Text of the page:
Book examines the influence of the classics on leading black authors
Associate Professor Eric Ashley Hairston's latest project takes a deeper look at the way antiquity shaped the ideas of early African-American scholars & writers whose works challenged whites' justification of slavery and disparagement.
Scholars have long studied how ideas first put forward by ancient writers and philosophers can be found in classic American poetry and literature, whose authors often shaped public knowledge and perception. The problem, however, is that most existing research only focuses on white authors.
Very little has been written about the classical influence on black American writers, and an Elon University professor is helping to fill that gap with a new book exploring the words of four prominent African-American scholars and writers: Phillis Wheatley, Frederick Douglass, W.E.B. DuBois and Anna Julia Cooper.
“The Ebony Column: Classics, Civilization, and the African American Reclamation of the West” by Associate Professor Eric Ashley Hairston was published this summer by the University of Tennessee Press. It serves as the inaugural volume of the press’s new Classicism in American Culture series.
In the nation's younger years, politicians like Thomas Jefferson, as well as scholars of classics, philosophy and literature, ignored or dismissed the study of black authors because of stereotyping and racism. Hairston contends that such oversight was necessary for whites, who saw classical training as the highest sign of intellectual ability. Should the influence of antiquity be acknowledged in the works of African-Americans, it would have shown that blacks were just as intellectually capable as whites and that black writers were just as steeped in knowledge central to the idea of Western civilization.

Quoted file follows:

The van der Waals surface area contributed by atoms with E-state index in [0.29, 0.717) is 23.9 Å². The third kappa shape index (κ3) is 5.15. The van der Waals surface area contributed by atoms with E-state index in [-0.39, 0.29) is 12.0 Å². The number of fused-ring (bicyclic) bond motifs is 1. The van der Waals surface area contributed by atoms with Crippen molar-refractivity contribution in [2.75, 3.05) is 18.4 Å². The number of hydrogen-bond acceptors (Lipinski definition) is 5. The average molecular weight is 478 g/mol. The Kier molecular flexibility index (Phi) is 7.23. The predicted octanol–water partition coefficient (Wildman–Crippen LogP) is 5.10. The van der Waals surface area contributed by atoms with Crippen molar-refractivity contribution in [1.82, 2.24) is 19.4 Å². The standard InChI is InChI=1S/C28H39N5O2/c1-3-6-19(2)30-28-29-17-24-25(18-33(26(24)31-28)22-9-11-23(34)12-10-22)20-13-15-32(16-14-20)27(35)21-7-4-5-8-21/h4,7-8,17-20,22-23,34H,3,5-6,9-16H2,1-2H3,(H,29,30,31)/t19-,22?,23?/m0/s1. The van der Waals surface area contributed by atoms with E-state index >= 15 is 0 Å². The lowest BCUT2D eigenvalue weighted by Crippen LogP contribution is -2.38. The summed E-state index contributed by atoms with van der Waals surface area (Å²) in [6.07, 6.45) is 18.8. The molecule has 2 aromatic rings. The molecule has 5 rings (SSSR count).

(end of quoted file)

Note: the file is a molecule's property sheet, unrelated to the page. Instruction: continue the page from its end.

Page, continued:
“The classics, when deployed by African-Americans, really disrupted the American alchemy of race,” Hairston said of a time in American history when a perceived lower intellect was used to justify slavery and the inferior treatment of blacks. “It was exceptionally inconvenient for an allegedly uncivilized race to object to their enslavement using Virgil, Terence, or Ovid, or worse, remind whites of the multiethnic Mediterranean ancient world.”
But even in the 20th and 21st centuries scholars have overlooked or shown little interest in studying the classical influence on top African-American writers. “We’re running the risk of losing an understanding of how African-Americans used the classical tradition, and why they were using it,” Hairston said. “In some ways, this book is the story of how it all fits together - the literature, the philosophy and the history central to the African-American intellectual tradition and part of the broader American tradition.”
Hairston’s book demonstrates how the myths, cultures and ideals of antiquity, crafted in a time before Euro-American racism, helped African Americans re-conceive their role and value in a white culture that was determined to make them commodities and symbols of moral and intellectual decay.
Hairston is the founding director of the Center for Law and Humanities at Elon University and regularly teaches undergraduate courses in American literature, African-American literature, classical literature, law and literature, Asian-American literature and Southern literature. He has also taught courses in the Western literary tradition.
At the graduate and professional level, he also teaches law and humanities at the Elon University School of Law. His research areas include intersections of classical literature and American literature, especially classical influences on African American and Southern writers, as well as the interdisciplinary study of law, literature, and the humanities.
Hairston has regularly presented his work at professional conferences and has served as a panelist and commentator on issues of law, politics and policy. He will lead a panel on literature and law at the 2014 Modern Language Association conference. His next research projects will detail further considerations of classical influences on contemporary African-American literature and examine the challenges and opportunities for traditional American legal principles posed by Western and global humanities traditions.
Hairston earned his bachelor’s degree in English and politics from Wake Forest University before attending the University of Virginia for his master’s and doctorate in English language and literature. Hairston also earned a law degree from the University of North Carolina School of Law.